Aaaand we inch ever closer to the $2.50 single ride and the $103 monthly unlimited. The final vote is Wednesday.
- Gov. Paterson to MTA: Go ahead with Doomsday budget
- How Will You Cope With Higher Fares?
- MTA Committee Proposes Big Subway Fare Hike
I don’t claim to be that good at math, but eventually the unlimited card is just not worth it. I mean, the average commuter is going to take the train twice a day, 5 days a week, 4 weeks a month. That’s 40 total rides. At $2.50 a ride, that’s $100.
Eventually, I think I’m just going to buy a $100 regular card and get my extra 6 free rides ($15). There’s rarely a month that goes by where I take 6 rides on the weekend. When I head out on the weekend, I’m usually cabbing it up.
Sorry we’ve been missing in action the last few weeks. We’re getting back on track ASAP (pun intended).
It’s been an insane few weeks around the office, and it has totally dominated every waking moment. The thought of writing even more, even via Blackberry on the train, was overwhelming.
Things are finally calming down, so we’re hoping for a triumphant return.
In the mean time, the long awaited South Ferry station has finally opened. I did, however, think the water main break yesterday was kind of funny. Here they are launching the new South Ferry station, yet 1 trains were terminating at 14th Street because of the water around Canal Street.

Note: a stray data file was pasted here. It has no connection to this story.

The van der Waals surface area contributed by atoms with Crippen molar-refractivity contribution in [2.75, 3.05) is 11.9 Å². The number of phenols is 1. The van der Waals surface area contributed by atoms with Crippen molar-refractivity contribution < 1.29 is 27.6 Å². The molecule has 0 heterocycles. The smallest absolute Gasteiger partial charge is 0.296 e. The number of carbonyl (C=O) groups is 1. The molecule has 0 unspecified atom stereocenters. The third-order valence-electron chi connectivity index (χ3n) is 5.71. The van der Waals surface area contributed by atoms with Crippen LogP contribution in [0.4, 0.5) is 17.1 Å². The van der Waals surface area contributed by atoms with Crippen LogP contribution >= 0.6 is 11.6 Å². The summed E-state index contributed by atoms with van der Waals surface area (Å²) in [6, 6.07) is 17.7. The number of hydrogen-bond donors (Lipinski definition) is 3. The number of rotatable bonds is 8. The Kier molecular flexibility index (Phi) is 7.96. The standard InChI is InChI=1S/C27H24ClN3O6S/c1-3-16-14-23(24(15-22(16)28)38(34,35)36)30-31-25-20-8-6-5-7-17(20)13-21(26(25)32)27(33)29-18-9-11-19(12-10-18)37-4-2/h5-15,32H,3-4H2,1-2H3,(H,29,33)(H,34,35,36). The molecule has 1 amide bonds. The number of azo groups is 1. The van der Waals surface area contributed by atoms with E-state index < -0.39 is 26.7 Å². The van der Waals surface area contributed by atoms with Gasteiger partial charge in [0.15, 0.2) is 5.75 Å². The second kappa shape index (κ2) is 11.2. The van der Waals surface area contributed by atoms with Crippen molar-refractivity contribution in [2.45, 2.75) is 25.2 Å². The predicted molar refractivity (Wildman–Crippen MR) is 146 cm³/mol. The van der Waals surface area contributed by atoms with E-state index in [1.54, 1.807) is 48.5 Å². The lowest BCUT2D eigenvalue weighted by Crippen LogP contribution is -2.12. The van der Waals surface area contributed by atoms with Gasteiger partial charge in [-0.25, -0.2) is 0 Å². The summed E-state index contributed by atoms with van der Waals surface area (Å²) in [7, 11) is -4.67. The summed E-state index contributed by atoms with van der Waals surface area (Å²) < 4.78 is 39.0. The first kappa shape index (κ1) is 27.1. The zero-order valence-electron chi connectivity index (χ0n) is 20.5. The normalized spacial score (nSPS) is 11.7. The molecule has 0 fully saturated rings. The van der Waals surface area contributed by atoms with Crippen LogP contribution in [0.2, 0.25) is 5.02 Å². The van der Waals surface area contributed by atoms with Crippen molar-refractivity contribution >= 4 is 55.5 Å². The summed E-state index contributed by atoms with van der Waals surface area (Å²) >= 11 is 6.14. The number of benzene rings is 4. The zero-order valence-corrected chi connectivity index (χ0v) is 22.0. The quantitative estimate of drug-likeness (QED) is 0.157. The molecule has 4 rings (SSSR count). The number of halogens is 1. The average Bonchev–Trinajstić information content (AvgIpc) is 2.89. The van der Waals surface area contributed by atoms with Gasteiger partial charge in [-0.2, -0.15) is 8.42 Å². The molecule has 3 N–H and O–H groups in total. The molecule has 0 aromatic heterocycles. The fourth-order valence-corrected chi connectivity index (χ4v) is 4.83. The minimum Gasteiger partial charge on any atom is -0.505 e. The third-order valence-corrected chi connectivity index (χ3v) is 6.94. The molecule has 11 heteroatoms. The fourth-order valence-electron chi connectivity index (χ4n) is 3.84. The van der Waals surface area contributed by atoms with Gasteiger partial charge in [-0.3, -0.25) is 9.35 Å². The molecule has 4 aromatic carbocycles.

Anyway, here’s what people are saying:
This morning’s snow really pisses me off. I was totally getting into the thought of it becoming spring. Even on Friday, it was really nice. You barely needed a jacket. Then, wham! All this snow.
It’s total bull.
So it should make this morning’s commute a gem. Actually, what will really be interesting is when it all starts to melt and flood the tracks. That will be really pretty.
In the immediate sense, all we have to deal with is falling down the stairs as you enter the subway. No biggie.
Unfortunately, the subway stairs have these metal plates on them that have diamond patters cut into them. They also have a somewhat abrasive texture to them.
In wet conditions, they work pretty well. It adds a little traction to what are otherwise tile (freaking stupid) stairs. However, when it snows, the metal plates tend to cling to the snow. Under foot traffic, snow gets tracked onto the stairs and then gets packed into the textured plates. It builds up over time and then gets really slick. Continue this snowy mess story...
This morning I had a little kid standing near me with his little sister and parents. Overhearing the conversation, it turns out that the dad used to live in Manhattan years ago. The family was in town on vacation.
It started off with them jumping on the train. Dad told the kids where to hold on, etc. Mom looked a little jacked up about the whole experience, but whatever. The boy was about 7 or 8 years old. The little girl was probably 5.